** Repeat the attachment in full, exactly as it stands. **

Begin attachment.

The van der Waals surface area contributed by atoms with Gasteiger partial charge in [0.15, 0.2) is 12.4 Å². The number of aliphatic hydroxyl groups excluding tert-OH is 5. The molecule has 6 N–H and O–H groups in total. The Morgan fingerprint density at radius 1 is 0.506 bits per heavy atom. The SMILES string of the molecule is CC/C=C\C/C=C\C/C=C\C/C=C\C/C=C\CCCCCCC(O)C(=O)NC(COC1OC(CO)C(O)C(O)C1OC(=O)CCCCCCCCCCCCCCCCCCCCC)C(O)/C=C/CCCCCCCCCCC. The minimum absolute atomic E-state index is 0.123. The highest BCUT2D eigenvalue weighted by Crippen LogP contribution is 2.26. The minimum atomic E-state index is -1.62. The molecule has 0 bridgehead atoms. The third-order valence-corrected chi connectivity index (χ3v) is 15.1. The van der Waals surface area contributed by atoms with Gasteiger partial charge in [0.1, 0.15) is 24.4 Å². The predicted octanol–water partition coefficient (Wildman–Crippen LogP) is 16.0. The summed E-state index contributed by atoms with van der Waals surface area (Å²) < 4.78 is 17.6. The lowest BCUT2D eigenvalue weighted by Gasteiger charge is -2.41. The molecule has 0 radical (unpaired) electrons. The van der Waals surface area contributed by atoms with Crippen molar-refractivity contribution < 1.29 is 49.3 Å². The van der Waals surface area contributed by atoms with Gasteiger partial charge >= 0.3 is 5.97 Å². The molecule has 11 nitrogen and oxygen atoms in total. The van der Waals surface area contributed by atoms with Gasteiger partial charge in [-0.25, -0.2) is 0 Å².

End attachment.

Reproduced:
The van der Waals surface area contributed by atoms with Gasteiger partial charge in [0.15, 0.2) is 12.4 Å². The number of aliphatic hydroxyl groups excluding tert-OH is 5. The molecule has 6 N–H and O–H groups in total. The Morgan fingerprint density at radius 1 is 0.506 bits per heavy atom. The SMILES string of the molecule is CC/C=C\C/C=C\C/C=C\C/C=C\C/C=C\CCCCCCC(O)C(=O)NC(COC1OC(CO)C(O)C(O)C1OC(=O)CCCCCCCCCCCCCCCCCCCCC)C(O)/C=C/CCCCCCCCCCC. The minimum absolute atomic E-state index is 0.123. The highest BCUT2D eigenvalue weighted by Crippen LogP contribution is 2.26. The minimum atomic E-state index is -1.62. The molecule has 0 bridgehead atoms. The third-order valence-corrected chi connectivity index (χ3v) is 15.1. The van der Waals surface area contributed by atoms with Gasteiger partial charge in [0.1, 0.15) is 24.4 Å². The predicted octanol–water partition coefficient (Wildman–Crippen LogP) is 16.0. The summed E-state index contributed by atoms with van der Waals surface area (Å²) < 4.78 is 17.6. The lowest BCUT2D eigenvalue weighted by Gasteiger charge is -2.41. The molecule has 0 radical (unpaired) electrons. The van der Waals surface area contributed by atoms with Crippen molar-refractivity contribution < 1.29 is 49.3 Å². The van der Waals surface area contributed by atoms with Gasteiger partial charge >= 0.3 is 5.97 Å². The molecule has 11 nitrogen and oxygen atoms in total. The van der Waals surface area contributed by atoms with Gasteiger partial charge in [-0.25, -0.2) is 0 Å².